Role of primate flocculus during rapid behavioral modification of vestibuloocular reflex. II. Mossy fiber firing patterns during horizontal head rotation and eye movement.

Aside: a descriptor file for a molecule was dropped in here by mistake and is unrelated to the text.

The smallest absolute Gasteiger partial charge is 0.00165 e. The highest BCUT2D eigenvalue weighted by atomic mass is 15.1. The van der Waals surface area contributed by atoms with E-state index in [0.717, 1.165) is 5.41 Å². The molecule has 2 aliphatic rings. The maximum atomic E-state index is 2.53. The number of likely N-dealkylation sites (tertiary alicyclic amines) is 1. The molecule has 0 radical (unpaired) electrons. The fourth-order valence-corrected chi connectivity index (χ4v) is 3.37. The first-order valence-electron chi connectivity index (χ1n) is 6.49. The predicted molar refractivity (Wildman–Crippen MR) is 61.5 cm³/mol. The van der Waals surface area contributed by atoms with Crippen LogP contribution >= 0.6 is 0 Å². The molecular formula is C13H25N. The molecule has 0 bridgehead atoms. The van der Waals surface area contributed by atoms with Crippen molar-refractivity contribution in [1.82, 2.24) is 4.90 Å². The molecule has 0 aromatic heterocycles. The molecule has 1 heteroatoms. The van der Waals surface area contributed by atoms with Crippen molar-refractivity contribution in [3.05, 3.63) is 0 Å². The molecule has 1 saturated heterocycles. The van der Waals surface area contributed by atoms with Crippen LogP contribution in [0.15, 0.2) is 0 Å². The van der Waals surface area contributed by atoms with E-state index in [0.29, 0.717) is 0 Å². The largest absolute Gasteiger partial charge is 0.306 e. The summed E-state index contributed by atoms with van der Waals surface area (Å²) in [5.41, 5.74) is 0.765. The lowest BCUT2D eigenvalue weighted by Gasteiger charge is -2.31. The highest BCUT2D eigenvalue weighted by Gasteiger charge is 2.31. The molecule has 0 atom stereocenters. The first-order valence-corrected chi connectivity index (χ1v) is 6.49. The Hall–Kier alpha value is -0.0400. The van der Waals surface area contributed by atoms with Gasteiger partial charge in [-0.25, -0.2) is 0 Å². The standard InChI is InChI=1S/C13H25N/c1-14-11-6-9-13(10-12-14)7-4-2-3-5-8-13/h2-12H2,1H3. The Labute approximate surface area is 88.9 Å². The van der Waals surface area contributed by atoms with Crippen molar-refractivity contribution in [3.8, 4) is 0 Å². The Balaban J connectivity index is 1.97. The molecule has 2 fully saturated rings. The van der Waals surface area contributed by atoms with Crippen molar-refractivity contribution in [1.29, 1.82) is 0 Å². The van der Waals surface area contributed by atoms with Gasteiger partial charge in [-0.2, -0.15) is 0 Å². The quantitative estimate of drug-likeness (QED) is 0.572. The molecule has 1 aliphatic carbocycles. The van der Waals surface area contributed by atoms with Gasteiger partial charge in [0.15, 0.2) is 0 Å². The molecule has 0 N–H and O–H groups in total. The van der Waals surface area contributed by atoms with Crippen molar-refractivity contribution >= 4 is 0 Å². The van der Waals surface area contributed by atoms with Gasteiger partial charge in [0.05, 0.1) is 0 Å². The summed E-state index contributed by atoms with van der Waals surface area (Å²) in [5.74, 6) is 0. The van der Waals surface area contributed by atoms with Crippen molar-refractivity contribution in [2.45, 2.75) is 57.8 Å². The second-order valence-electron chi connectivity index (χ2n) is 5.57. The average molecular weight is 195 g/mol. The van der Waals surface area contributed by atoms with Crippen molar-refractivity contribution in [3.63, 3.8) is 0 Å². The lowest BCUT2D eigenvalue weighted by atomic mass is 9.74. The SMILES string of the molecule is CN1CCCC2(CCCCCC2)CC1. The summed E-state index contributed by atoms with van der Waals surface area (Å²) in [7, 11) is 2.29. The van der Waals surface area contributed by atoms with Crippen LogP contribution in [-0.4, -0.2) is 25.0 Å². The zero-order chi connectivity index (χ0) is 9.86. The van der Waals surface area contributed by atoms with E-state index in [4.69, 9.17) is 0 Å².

1. Extracellular recordings were obtained from 113 mossu fibers (MFs) in the flocculus of alert monkeys trained to perform a visual tracking task during sinusoidal, horizontal head rotation. The analysis of MF discharge patterns was designed to allow quantitative comparison of the discharge properties of flocculus MFs with brain stem cell populations from which the MFs might originate and with flocculus Purkinje cells (P-cells). Based on their firing patterns, MFs were divided into two classes. Vestibular MFs discharged in relation to head velocity and, in some cases, also in relation to eye movement. Eye movement MFs discharged only in relation to one or more components of eye movement. 2. Vestibular MFs were subdivided into three classes. Vestibular-only MFs (n = 15) displayed a modulation in firing rate during head rotation but exhibited no relationship to spontaneous eye movements. Vestibular-plus-saccade MFs (n = 14) displayed a modulation in firing rate during head rotation that quantitatively resembled the modulation in vestibular-only MFs. In addition, a pause in firing rate interrupted the vestibular modulation during saccades in one or more directions. Vestibular-plus-position MFs (n = 4) exhibited steady firing rates that were linearly related to horizontal eye position in the absence of vestibular stimulation. Sinusoidal head rotation evoked a modulation ofiring rate above and below the firing rate set by the eye position. 3. during sinusoidal head rotation, vestibular MF firing rate led head velocity by an average of 24 degrees. The amplitude of MF firing-rate modulation increased as a function of the frequency of head rotation and, hence, maximum head velocity. Since these characteristics are similar to those displayed by P-cells during suppression of the VOR, vestibular MFs probably transmit the head velocity component of P-cell firing rate to the flocculus. Based on evidence from other mammals and a quantitative comparison of population discharge characteristics, it is likely that vestibular MFs originate from the vestibular nerve and from cells in the medial vestibular nucleus. 4. Based on their discharge patterns, eye movement MFs were also subdivided into three classes. Burst MFs (n = 14) emitted a high-frequency burst of spikes prior to and during saccades in one or more direction, but were silent during steady fixation. Burst-tonic MFs (n = 53) emitted a burst of spikes prior to saccades in a preferred ("on") direction, ceased firing during saccades in the opposite ("off") direction, and exhibited steady firing rates that increased as steady gaze shifted in the on direction. Tonic MFs (n = 13) displayed steady firing rates that increased as the position of steady gaze shifted in the on direction, and either paused or exhibited step changes in firing rate during saccades. 5. During steady fixation, 64% of tonic and burst-tonic MFs were recruited into maintained firing within +/- 10 degrees of the primary direction of gaze...
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